“It ain’t over, till it’s over,” one of the many phrases made popular by Yogi Berra kept popping into my mind as I sat in on several webinars these past few weeks. COVID19 is not over, so why are people acting like it is? We can expect that we will be living with this virus through all of this year and through most of 2021.
Just because we’re tired of it, doesn’t mean we can let our guard down.
“If the underlying problem is that people are afraid of interacting in close proximity, and they’re afraid to go shopping in certain ways, then the only way to get things back to normal is going to be to solve the public health problem.”
-John Friedman, Brown University economist
Nobody Has the Answers
Whether by reading the broadcast trade publications or watching webinars, it’s become abundantly clear that no one has the answers. Sadly, the radio world seems determined to turn back the clock to the way things were. Whether it be in programming or sales, you simply can’t take the way things were done and put them online. The online world is different and needs to be utilized differently.
The Medium is the Message
In 1964, Marshall McLuhan realized how important the medium carrying a message was to the process of communication. Each medium, be it print, visual, audio, musical etc., will determine how the message is perceived by the person receiving it.
You can’t take a price/item full page newspaper ad and simply print that ad on a billboard.
Every advertising person knows that a billboard message needs to be short, succinct and instantly communicated. For a driver passing by at 65 miles per hour, that means a message of about seven words.
Yet, broadcasters forget the wisdom of McLuhan when they take their over-the-air radio broadcasts and simply stream them on the internet.
The internet is a different medium, and people’s expectations for what they watch, listen to or read on the internet are likewise.
It’s Like Déjá Vu All Over Again
Yogi Berra sure knew how to turn a phrase and expose our follies.
When FM radio was born, the type of radio being done on AM was easily transferred over to this new commercial FM radio band. Why? Because both the AM and FM commercial radio bands came through the same type of receiver, a radio tuner. In other words, they utilized the same medium, the radio set.
But when listening to audio programming over the internet, the listener could be using a computer, a tablet, a smart speaker, a cellphone or any of a multitude of internet connected devices.
Different mediums entirely than AM/FM radio sets and each with different user expectations.
You Can Observe a Lot by Just Watching
Once again, Yogi points the way with his unique turn of a phrase.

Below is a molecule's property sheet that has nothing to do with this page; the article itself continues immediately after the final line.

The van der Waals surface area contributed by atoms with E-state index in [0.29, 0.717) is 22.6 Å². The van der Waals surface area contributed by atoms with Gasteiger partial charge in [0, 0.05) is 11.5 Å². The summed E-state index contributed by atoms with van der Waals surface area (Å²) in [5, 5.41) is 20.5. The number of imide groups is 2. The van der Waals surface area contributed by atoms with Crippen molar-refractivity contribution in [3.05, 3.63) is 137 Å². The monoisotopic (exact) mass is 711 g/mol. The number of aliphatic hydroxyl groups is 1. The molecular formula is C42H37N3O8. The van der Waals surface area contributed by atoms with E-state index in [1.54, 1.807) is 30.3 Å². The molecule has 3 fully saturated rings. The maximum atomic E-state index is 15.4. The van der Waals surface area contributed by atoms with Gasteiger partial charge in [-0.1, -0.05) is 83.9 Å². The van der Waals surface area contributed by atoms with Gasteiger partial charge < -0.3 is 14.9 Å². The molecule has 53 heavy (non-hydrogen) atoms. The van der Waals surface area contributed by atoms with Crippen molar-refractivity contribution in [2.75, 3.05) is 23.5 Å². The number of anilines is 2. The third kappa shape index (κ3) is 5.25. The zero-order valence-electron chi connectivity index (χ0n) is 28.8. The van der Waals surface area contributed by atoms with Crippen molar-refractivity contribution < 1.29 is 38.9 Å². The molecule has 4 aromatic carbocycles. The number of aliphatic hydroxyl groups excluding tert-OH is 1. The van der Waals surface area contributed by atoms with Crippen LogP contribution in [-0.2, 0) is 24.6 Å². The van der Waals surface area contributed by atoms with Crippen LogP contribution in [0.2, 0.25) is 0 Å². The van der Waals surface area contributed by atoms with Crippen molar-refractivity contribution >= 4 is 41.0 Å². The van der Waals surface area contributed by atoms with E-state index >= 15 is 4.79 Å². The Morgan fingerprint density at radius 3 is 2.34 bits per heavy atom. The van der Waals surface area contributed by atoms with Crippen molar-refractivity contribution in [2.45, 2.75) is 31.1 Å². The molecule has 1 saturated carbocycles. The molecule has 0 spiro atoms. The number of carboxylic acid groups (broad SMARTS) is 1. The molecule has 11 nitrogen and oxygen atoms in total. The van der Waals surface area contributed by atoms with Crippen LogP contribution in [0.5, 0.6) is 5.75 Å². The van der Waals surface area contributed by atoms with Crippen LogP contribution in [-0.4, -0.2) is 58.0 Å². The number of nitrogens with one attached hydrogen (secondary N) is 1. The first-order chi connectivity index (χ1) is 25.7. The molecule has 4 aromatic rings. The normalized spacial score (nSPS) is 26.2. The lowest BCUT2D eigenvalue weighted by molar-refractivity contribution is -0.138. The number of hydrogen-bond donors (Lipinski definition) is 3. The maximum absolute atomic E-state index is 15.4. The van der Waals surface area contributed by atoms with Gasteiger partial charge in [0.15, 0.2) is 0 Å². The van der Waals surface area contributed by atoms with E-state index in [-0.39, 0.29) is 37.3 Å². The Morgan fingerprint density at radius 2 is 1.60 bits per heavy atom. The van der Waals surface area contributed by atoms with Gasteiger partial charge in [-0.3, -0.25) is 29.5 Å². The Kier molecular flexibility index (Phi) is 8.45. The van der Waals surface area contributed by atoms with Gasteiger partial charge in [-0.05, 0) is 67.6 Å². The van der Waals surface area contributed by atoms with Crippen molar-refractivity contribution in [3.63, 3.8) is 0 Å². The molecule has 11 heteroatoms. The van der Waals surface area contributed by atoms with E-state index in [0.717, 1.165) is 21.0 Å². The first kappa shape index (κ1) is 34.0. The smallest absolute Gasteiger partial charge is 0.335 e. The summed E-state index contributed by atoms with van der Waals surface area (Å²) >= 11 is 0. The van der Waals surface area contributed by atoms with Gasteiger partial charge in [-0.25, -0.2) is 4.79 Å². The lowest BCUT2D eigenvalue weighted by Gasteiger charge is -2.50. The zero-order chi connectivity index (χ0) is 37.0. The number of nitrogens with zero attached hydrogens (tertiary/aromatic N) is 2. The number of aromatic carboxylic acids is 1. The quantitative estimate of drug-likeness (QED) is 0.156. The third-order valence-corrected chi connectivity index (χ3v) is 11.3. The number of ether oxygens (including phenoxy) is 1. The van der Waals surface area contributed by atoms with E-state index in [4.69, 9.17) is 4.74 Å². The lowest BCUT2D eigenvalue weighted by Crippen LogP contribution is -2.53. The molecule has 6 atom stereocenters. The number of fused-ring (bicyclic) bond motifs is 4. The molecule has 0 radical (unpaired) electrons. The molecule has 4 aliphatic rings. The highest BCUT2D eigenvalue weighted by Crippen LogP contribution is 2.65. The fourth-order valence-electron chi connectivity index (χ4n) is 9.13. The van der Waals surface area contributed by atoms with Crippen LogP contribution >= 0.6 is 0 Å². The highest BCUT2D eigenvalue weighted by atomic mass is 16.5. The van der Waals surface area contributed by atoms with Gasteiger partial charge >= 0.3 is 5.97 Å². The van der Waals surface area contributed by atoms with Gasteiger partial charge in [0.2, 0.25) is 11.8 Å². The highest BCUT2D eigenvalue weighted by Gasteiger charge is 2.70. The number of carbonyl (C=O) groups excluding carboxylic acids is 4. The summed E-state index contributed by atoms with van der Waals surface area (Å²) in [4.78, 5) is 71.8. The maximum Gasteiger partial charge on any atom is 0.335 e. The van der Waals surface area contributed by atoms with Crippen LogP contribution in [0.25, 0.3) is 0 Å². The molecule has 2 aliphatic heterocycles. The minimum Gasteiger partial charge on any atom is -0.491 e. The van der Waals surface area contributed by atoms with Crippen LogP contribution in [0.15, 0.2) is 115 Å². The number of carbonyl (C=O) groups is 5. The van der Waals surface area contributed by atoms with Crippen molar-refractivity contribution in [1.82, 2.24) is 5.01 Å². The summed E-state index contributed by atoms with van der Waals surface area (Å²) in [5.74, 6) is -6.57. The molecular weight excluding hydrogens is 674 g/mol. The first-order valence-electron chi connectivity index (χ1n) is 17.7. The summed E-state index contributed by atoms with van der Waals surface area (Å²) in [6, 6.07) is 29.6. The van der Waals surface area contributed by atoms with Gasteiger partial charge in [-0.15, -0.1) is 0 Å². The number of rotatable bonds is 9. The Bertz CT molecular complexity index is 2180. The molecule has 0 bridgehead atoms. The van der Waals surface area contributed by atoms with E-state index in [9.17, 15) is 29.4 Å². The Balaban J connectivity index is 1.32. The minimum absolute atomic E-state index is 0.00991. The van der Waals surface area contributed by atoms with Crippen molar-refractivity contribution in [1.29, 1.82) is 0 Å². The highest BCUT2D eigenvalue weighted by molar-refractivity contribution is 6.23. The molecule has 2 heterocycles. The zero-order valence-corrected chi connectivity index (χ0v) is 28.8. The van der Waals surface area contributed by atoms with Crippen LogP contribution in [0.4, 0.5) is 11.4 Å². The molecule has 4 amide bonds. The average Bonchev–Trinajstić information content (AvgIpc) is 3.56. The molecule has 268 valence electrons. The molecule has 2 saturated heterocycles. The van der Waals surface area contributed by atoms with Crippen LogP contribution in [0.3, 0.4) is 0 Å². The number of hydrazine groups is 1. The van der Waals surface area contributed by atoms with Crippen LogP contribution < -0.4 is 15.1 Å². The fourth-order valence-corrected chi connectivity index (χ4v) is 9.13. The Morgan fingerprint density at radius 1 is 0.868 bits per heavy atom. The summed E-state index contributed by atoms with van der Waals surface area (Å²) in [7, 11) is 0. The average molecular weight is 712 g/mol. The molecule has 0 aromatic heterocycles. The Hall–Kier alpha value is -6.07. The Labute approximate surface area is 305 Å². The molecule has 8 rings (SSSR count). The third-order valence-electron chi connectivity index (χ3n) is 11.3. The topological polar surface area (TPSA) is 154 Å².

As I watched the latest round of weekly webinars, one of the things that became clear was how people were moving to steaming when accessing media in their homes.
ComScore said that WiFi connected homes accounted for 68% of video consumption, with the big five streamers being Netflix, YouTube, Amazon Prime, Hulu and Disney. These five account for 82.5% of the streaming video that’s being consumed.
Likewise, Edison Research’s Larry Rosin points out that radio listening is very much car dependent (mainly due to most cars having an AM/FM radio in the dashboard) and that when people are home, streaming is taking over.
“Radio is mainly an over-the-air product
and not a streaming one.”
-Larry Rosin, Edison Research
Think about that statement for a moment. Edison Research has found that AM/FM radios are vanishing from American homes, with 32% of households no longer owning a single radio set.
So, if people mainly use radio programming only on radio receivers, and those receivers are dwindling in homes, offices and dashboards, the radio industry’s challenge is a daunting one. Listening to audio programming will continue to grow via streaming on non-radio set devices. Radio, as we knew it, is moving in the direction of malls and movie theaters, built for a past generation.
During the stay-at-home months of April and May 2020, audio listening at home rose from a pre-COVID19 49% to 70%. This didn’t mean more OTA radio per se.
If the way people accessed their audio content was via streaming, they did more of that, and if they still owned a radio set, then they listened to more OTA radio.
If You Don’t Know Where You Are Going, You’ll End Up Someplace Else
And that Yogi Berra saying pretty much sums up the world right now during this pandemic. No one knows where we are going. No one has the answers. This is a period of global disruption.
What history shows us during periods of disruption is, the old ways get destroyed before the new ones get built to take over. However, COVID19 appears to be speeding up the process.
“The future ain’t what it used to be.”